Stay At Home Con

The reality of there being no San Diego Comic-Con has fully set in by now, of course; this is the day I should be in the air on the way to Southern California for a week of overwork and panicked socializing, seeing people in person that I’ve only talked to via email or Slack for a year. Alas, this year, it’s not to be, and I’ll admit that I’m still struggling with that in a number of ways.

Don’t get me wrong; with everything happening in the world, I don’t want to be in a packed convention center with hundreds of thousands of other people right now, especially not in all-too-warm San Diego, with everyone sweating over each other — if ever there was a perfect petri dish for infection, it’d be that scenario. (Also, at this stage of quarantine, even the idea of being in that kind of crowd feels unreal and more than a little scary; imagine going from being cut off from the rest of the world for four months to suddenly being seemingly surrounded in close quarters by it!)

But the fact remains that the loss of SDCC feels like the true signifier that this year has been lost to the plague, for some dumb internal system waiting to reach a particular level before sounding the alarm. This is where the true break is for my ridiculous broken brain. If there’s no San Diego Comic-Con, then all is lost, apparently. Mother of mercy, is this the end of Rico…?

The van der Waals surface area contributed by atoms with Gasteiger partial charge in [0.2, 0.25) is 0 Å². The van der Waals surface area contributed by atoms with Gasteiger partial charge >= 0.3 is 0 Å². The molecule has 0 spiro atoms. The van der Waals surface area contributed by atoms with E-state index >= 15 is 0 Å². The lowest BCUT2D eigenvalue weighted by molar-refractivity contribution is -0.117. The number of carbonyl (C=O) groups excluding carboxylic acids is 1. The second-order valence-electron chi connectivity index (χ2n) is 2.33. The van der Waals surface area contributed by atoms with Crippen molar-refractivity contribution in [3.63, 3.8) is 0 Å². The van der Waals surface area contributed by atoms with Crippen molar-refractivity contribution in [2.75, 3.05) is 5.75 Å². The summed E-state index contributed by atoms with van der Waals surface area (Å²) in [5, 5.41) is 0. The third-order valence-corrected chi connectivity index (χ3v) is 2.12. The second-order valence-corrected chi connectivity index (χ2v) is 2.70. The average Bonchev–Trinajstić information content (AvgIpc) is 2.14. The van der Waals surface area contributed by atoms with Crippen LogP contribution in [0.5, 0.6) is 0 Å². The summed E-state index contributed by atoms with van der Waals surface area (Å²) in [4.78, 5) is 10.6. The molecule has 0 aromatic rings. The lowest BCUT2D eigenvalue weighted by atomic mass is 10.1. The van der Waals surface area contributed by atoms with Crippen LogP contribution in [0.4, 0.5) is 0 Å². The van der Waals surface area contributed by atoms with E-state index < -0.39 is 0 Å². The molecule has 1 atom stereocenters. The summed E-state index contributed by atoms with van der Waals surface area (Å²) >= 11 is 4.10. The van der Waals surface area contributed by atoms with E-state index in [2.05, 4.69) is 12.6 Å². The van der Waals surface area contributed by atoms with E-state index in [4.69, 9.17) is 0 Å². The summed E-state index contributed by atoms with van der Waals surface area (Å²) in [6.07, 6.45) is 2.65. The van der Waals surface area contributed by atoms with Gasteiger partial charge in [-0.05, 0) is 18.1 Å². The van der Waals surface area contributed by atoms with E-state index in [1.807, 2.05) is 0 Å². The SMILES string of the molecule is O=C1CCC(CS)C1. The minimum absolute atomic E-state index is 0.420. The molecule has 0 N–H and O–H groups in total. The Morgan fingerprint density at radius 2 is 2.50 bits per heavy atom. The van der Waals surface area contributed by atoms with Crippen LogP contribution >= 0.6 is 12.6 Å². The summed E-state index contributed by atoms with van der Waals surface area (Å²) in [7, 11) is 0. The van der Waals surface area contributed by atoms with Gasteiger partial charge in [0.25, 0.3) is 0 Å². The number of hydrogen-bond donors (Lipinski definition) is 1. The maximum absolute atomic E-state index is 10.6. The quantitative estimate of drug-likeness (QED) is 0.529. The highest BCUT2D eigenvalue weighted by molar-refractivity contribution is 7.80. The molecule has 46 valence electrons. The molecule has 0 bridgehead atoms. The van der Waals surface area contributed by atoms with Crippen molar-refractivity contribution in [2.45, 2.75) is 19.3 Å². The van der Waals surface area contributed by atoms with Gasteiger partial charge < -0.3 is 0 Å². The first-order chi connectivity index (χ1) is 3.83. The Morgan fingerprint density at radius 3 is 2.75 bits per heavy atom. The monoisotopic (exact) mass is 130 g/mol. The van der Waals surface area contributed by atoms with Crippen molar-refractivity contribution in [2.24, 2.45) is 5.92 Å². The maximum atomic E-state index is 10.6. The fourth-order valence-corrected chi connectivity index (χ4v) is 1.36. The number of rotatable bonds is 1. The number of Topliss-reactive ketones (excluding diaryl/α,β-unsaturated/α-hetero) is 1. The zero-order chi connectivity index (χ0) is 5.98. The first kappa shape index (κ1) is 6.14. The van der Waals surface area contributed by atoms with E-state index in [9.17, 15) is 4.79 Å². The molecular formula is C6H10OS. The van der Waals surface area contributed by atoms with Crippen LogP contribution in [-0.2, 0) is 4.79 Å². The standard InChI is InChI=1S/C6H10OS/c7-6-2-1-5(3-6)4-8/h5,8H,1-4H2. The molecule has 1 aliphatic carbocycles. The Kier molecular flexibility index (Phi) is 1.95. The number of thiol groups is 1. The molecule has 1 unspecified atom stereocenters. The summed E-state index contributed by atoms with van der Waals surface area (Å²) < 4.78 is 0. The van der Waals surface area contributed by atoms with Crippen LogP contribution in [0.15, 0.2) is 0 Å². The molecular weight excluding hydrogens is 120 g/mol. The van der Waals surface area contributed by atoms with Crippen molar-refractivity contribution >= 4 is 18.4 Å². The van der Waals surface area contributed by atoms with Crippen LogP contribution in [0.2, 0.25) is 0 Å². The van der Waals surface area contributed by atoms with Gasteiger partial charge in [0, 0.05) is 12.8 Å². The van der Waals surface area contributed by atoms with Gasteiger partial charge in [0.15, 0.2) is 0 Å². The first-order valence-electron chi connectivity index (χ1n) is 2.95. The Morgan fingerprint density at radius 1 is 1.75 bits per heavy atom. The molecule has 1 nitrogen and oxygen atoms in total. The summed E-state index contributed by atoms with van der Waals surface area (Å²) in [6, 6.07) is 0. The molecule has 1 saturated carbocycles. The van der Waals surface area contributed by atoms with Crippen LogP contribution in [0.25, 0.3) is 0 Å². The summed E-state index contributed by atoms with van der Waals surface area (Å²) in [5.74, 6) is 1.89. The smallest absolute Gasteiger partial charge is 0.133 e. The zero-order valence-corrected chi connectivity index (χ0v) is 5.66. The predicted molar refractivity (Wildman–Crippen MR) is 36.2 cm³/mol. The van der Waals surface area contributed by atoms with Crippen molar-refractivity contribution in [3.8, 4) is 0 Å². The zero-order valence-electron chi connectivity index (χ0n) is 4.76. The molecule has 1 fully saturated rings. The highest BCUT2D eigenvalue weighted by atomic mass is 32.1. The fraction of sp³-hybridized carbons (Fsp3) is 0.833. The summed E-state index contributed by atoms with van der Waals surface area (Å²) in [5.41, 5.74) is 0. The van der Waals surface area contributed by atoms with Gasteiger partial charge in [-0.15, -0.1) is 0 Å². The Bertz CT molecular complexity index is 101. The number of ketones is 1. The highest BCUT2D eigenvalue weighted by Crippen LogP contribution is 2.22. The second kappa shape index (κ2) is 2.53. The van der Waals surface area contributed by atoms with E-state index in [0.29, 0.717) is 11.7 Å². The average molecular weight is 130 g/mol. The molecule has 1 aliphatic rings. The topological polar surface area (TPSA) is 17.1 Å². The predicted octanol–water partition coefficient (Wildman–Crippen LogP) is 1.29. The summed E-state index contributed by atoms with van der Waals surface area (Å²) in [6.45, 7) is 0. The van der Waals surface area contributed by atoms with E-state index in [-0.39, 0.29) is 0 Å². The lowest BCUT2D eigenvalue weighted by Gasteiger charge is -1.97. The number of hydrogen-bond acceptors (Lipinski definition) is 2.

It’s that the SDCC trip has been, perpetually, the closest thing I’ve had to a summer vacation in — what, a decade, if not longer, by this point…? That’s part of it, and that it is a place (and event) that resonates so strongly for me for a number of reasons, as well; more than any other convention — the others all feel like “work trips” far more than SDCC, even though I traditionally work irrationally hard at SDCC — it’s become a traditional place to see friends and have experiences that are often surreal and heightened and a break from reality in some indistinct, but very real, way.

Perhaps that’s what I’m missing the most from the absence of the show this year — that break from the norm. 2020 is a year that’s “not normal,” of course, but it’s steamrolled everything into this new shape where everyday is more or less like the one before because we’re in the same space, doing the same thing, all the time. If ever there was a need for something unusual and special, it’s now — but, instead, SDCC has been cancelled and replaced by an event online that we watch from the comfort of our own homes, like everything else.

I miss the alternative, is all.

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